Archive for March, 2007
Or at least give you something to think about, another option to contemplate.
Note: the music is Shopping, by LipKandy, used under creative commons license.
A while back, when I had expressed my affinity for brewing coffee one cup at a time in a gold mesh filter cone, someone asked me if it was true that they do not produce as many fines as brewing in a French Press. My immediate response, without any thought, was to say that all metal mesh filter will let fines through. But after close observation I have been noticing that the basis for his question comes from a kernel of truth that lies in the simple design of the cone.
Pour over brewing relies on gravity to pull water through the ground coffee at a constant rate and with a consistently low force. Brewing coffee in a gold mesh filter creates a bed at the bottom of the cone where much of the fine dust particles get trapped. The gentle force of gravity can not pull them through.
At the beginning of the pour, when all the grounds are still floaters, there is a healthy quantity of fine dust that gets through the screen. Towards the end of the dwell time, about the last third is my guess, the liquid comes out as clear as it does through a paper filter. There is already a good deal of oil and silt that have passed at that point, so the flavor profile remains bright with great aftertaste (depending on the coffee), very similar to the French Press method. But with the Press, you add a great deal more force by plunging, even if you plunge slow and gentle. By applying a little extra force by tapping twice on the plate the fine particles can be seen coming through the screen.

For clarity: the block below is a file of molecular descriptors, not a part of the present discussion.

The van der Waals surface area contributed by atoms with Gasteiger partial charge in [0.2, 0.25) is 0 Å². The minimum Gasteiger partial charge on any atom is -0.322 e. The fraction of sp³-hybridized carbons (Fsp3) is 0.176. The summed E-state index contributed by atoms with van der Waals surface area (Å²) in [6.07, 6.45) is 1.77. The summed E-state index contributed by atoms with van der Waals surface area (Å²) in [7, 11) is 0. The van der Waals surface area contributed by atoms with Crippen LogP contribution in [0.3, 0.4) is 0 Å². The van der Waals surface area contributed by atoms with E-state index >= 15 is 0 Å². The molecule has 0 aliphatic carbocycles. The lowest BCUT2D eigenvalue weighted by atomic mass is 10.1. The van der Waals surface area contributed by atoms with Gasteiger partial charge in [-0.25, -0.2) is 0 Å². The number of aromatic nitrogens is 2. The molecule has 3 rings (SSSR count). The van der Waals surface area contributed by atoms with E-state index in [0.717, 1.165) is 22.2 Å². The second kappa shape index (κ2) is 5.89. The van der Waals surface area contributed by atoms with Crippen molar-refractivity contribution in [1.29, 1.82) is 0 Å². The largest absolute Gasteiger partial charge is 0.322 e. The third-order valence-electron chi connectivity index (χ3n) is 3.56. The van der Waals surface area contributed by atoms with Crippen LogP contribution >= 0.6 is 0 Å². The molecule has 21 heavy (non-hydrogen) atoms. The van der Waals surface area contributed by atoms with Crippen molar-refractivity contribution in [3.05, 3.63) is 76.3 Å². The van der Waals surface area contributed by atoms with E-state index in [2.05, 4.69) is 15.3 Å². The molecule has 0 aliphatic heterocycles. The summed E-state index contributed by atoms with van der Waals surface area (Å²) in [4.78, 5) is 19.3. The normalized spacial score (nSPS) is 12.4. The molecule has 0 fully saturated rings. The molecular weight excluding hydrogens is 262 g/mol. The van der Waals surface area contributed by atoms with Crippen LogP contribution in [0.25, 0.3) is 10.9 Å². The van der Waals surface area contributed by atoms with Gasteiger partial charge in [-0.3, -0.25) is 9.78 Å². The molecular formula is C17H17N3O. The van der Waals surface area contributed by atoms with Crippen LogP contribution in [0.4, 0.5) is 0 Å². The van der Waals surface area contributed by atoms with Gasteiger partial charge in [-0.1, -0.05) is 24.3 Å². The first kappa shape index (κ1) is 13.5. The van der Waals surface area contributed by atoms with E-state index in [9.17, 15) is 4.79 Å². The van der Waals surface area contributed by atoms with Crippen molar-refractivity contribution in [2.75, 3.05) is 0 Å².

All this dust would have come through in a Press, but was held off by the coffee itself. The coffee bed becomes very static towards the end of the brewing, thereby holding smaller particles in place in the spaces between large particles. This also serves the purpose of extending the dwell time, by slowing the flow, to bring out more body in the cup. This means that you can use a much, much finer grind than you would for a Press. This also slows down the dwell time. At a grind size that is just about right for most paper filter settings on most grinders (think Mr. Coffee), you can strike a great balance between particle size and dwell time for an extremely clear, full bodied, brightly flavored brew with oils swirling on the surface.
One more characteristic of the gold mesh filter is the speed and ease with which you can clean up. Tap it upside down in the rubbish bin, give a rinse, and you are ready for the next cup. A regular cleansing with some surfactant will keep it from imparting any flavor to the coffee. I don’t mean this as a replacement for the French Press. It is much faster to prepare and clean up, so I do this at work, where time is money. But I do also enjoy the heavy mouth feel that Press can deliver, or whenever the mood hits me. There is definitely the potential for retail application. If you have the time serve Press pots in a coffee shop environment, you could be brewing these just as easily. It does require a little more personal attention from the Barista, however, because you do have to pour the water in slowly and deliberately, whereas you can set a timer and walk away from a Press pot. But I for one would like to start the gold mesh pour over revolution. Who among you can I count on as my allies?